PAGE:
Ronda Rousey's manager demands strict drug testing stipulation for potential 'Cyborg' fight

August 18, 2012; San Diego, CA, USA; Ronda Rousey (black shirt) celebrates after she defeated Sarah Kaufman (not pitcured) during their Strikeforce MMA women's bantamweight title bout at the Valley View Casino Center. Rousey won in 54 seconds of the first round. Mandatory Credit: Jayne Kamin-Oncea-US PRESSWIRE

If there was any doubt if Ronda Rousey was truly the face of women's mixed martial arts (MMA) and would be the one to take it to the next level, it was all laid to rest this past weekend (Aug., 18, 2012) in San Diego, Calif., as "Rowdy" dispatched Sarah Kaufman via, you guessed it, first round armbar submission.

The win marked her fifth straight in the opening frame, all via armbar, and all with barely breaking a sweat. The victory also marked her first-ever defense of her Strikeforce bantamweight strap, which she emphatically claimed from Miesha Tate five months earlier at Strikeforce: Tate vs. Rousey.

But what's next for the "Rowdy" one?

The next logical step would seem to be a much-anticipated showdown between her and former women's featherweight titleholder, Cristiane Justino.

Though the match won't be able to go down until "Cyborg" completes her suspension for steroids, which will be up in December, there is one major stipulation she must agree to before Rousey will sign on the dotted line:

Strict drug testing.

Appearing on today's (Aug., 20, 2012) edition of The MMA Hour, Rousey's manager, Darin Harvey, talks about why he would ask for the drug testing, which he also said he would pay for himself, before a bout agreement will ever be signed.

Check it out:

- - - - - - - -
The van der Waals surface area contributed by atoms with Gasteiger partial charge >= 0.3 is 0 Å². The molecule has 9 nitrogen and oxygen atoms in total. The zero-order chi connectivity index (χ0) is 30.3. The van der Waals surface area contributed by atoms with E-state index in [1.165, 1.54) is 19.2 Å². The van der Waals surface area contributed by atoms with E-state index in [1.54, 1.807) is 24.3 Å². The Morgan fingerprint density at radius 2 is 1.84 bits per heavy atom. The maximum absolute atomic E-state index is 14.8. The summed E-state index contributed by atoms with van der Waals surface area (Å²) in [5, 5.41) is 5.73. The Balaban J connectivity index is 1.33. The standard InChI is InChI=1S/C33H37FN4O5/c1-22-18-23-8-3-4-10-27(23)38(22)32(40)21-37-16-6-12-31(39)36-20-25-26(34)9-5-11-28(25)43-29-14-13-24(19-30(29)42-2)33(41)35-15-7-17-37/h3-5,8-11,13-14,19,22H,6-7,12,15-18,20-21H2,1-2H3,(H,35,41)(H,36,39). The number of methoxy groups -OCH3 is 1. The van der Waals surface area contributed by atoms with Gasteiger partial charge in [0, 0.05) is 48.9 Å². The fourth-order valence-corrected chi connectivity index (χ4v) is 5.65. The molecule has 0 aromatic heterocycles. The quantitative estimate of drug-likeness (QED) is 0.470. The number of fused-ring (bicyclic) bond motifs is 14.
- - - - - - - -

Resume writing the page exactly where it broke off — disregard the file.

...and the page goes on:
"I'll tell you why. I believe this is not the first time she used steroids; it's only the first time she's been caught. I wasn't surprised. People have speculated but you couldn't really prove it. Now, it's been proven. This is my belief. I'm not a doctor, but I've been around athletes my whole life and I believe that when you take steroids, you alternate your body permanently. Maybe you lose some of the muscle mass, but a lot remains. So she's permanently altered her body. And I want everything to be to our advantage. She's been taking male hormones, and it's not only unethical, it's freaking dangerous, and you're endangering the lives of the athletes. She's coming in there basically with man-like strength or male hormones in her body, and she's endangering the lives of our athletes."

Harvey is adamant that until Cyborg and her team agree to the drug testing, there will be no fight taking place:

"I won't sign the bout agreement unless they agree to random drug testing throughout the camp. From the beginning, from the date that the bout agreement is signed, or maybe even before that point, until the day that they fight. And if they don't agree to that, we won't fight her."

Drug testing aside, there is still a matter of agreeing to a weight class.

Cyborg, who competes at 145-pounds, wants it to be a catchweight fight of 140-pounds while Rousey claims that she shouldn't have to go up to fight her, but rather the challenger should come down to the champs weight class of 135-pounds.

Though only five pounds apart, it seems like miles away for those who eagerly await this colossal showdown.

How about it Maniacs, what's your take on Darin's request? Should Cyborg agree to the drug testing set forth by team Rousey before a bout is agreed upon?

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